That time was August 1993, when, in the midst of economic malaise created by the phenomenal budget deficits of the Reagan/Bush years (economist Paul Krugman called it “The Age of Diminished Expectations”) Bill Clinton and Al Gore twisted arms and cajoled Democratic allies to pass their Budget Act through Congress and the Senate. The Act combined spending cuts with tax increases and set a target for bringing the deficit down and the budget into balance for the first time in 25 years. The bill passed the House by a hair 218-216 and then only went through the Senate when Vice President Gore passed the tie-breaking vote. Republicans, still stuck on the tax-cut-and-spend policies of the Reagan and Bush years that George W. wants to resurrect, were confident that the budget would derail the economy and there wasn’t a single one who voted for the bill. At the time, John Kasich, currently the House budget committee chairman and an advisor to George W, said the Act was “like a snake bite. The venom is going to be injected into the body of this economy, in our judgment, and it’s going to spread throughout the body and it’s going to begin to kill the jobs that Americans have.”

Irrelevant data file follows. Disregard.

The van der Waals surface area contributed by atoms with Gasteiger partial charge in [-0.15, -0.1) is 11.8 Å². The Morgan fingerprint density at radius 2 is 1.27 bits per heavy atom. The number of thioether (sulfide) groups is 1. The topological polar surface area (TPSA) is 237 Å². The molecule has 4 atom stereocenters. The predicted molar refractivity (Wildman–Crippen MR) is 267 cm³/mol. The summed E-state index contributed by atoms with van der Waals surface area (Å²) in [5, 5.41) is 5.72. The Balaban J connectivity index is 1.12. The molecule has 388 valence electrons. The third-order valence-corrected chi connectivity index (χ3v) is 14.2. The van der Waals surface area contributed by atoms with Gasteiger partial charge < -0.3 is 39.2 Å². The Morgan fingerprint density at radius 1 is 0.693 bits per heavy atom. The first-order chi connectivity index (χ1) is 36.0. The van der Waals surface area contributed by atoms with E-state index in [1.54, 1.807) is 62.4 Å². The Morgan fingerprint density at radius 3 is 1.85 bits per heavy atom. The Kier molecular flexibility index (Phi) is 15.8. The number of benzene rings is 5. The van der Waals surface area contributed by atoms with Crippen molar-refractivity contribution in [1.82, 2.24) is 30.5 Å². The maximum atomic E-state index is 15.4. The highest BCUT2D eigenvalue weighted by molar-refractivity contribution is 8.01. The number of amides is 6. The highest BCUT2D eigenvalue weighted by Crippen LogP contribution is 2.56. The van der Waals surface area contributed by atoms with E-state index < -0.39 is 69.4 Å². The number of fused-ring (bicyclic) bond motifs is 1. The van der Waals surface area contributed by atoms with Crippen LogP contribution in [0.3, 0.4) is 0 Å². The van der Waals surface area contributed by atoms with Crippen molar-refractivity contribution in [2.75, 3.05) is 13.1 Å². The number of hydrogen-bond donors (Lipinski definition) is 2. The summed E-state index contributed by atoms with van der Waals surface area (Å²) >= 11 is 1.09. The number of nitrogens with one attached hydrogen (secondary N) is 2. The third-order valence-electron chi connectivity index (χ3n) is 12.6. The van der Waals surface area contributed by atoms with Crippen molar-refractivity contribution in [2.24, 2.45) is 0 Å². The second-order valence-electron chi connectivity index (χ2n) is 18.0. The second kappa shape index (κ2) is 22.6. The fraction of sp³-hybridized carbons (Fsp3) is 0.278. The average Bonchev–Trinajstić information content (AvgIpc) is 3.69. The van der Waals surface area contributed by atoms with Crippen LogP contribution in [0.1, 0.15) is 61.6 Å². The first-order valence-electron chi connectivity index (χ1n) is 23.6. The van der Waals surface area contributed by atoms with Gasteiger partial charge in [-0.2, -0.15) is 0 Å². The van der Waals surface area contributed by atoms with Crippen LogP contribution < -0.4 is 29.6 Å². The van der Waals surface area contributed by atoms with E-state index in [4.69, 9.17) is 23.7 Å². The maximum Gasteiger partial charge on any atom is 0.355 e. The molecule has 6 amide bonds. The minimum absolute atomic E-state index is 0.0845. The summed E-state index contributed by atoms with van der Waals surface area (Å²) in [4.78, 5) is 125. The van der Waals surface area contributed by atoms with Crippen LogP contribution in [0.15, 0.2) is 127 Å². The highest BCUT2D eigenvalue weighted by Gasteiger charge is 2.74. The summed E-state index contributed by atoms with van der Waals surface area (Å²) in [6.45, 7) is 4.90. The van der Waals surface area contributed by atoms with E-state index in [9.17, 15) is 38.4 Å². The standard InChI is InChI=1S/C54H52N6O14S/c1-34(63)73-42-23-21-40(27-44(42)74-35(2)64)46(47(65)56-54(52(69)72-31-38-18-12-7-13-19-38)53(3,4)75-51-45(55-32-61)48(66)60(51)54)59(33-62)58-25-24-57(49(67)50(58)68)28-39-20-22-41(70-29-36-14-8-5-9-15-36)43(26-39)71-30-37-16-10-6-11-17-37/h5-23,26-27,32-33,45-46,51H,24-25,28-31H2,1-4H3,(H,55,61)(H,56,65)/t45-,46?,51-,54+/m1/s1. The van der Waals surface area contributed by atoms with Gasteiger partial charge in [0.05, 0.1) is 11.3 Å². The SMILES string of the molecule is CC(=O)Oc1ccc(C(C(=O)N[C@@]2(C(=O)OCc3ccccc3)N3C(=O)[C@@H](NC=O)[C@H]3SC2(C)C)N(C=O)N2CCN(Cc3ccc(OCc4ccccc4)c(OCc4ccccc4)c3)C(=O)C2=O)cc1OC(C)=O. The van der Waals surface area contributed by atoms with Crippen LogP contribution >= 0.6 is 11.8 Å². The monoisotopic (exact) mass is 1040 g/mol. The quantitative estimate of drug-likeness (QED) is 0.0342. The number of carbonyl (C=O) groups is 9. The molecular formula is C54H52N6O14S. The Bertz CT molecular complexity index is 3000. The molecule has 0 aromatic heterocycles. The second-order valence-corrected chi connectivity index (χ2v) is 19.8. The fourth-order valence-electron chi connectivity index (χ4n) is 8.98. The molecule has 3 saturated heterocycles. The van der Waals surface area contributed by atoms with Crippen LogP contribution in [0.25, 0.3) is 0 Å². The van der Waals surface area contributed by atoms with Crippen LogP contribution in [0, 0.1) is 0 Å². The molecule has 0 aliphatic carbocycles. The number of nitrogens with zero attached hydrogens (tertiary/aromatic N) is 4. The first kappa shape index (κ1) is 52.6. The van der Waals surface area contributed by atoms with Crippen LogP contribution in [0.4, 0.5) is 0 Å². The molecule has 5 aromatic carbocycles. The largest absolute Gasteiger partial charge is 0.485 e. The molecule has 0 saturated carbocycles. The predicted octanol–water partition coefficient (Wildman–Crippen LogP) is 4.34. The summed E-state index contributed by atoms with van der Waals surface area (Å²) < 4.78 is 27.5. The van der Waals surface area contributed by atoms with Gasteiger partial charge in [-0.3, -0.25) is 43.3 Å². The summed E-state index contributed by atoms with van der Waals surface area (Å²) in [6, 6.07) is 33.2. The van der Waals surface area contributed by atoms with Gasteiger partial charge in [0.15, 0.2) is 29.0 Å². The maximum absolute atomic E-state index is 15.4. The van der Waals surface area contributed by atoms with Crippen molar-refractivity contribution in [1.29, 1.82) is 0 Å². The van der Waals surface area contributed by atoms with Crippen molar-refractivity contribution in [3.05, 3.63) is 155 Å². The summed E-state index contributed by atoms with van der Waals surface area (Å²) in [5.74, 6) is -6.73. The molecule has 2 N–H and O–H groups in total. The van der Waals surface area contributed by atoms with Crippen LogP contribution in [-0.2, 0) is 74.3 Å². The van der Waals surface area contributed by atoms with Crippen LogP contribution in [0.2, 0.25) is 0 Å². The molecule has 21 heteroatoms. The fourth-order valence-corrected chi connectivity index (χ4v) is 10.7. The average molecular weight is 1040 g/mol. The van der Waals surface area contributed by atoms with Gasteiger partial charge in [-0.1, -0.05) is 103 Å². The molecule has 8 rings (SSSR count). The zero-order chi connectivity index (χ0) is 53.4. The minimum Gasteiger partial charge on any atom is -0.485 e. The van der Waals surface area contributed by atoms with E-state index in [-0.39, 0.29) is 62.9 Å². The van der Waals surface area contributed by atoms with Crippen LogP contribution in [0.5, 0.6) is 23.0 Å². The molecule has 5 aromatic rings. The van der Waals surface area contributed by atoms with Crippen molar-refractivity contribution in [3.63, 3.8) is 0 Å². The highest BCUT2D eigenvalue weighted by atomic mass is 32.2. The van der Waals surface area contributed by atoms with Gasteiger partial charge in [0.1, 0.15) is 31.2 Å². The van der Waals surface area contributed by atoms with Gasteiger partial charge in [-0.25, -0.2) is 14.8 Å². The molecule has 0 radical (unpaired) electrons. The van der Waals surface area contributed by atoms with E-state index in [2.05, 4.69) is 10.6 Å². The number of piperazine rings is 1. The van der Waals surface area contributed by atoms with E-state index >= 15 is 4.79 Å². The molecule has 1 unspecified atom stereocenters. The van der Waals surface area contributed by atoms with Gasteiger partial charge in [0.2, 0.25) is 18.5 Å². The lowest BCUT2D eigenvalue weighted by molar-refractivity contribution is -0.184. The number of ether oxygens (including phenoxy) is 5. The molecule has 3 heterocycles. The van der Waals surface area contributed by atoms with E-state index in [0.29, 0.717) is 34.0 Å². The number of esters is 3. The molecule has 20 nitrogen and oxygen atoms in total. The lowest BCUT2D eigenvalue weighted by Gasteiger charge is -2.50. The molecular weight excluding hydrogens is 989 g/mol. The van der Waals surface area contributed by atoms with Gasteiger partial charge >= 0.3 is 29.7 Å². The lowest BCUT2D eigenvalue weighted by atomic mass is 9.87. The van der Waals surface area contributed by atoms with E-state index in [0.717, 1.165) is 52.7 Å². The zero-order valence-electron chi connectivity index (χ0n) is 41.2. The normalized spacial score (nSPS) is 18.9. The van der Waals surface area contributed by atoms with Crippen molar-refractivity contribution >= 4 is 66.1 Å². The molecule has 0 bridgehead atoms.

The Republican snake never bit and if you want to look at the one political act of the last decade that turned the wounded economy of the Bush years into the robust boom of the Clinton years, it was that bill. Clinton and Gore took a political hit and there’s no question that the bill helped force the democrats out of Congress. But Clinton and Gore knew that the only way to get the economy back on track was to work in concert with the Federal Reserve and to decrease long-term interest rates by bringing down unstable deficits and reducing fear of future inflation. Government can’t control the economy, but by bringing down interest rates, it can make it easier for people to take out mortgages and for companies to borrow the money they need for the new equipment that will make them boom. This increased economic activity is what ultimately has fed the boom.
Today, we have pretty much the same choice on the table. Gore, who was instrumental in passing Clinton’s plan, wants to pay off the national debt, bringing interest rates down further. George W. Bush has another economic plan, built upon a massive tax-cut and modeled quite like what John Kasich wanted back in ’93. We’re back in a tense battle, just as in ’93. And if Bush wins, there might really be an economic snake-bite.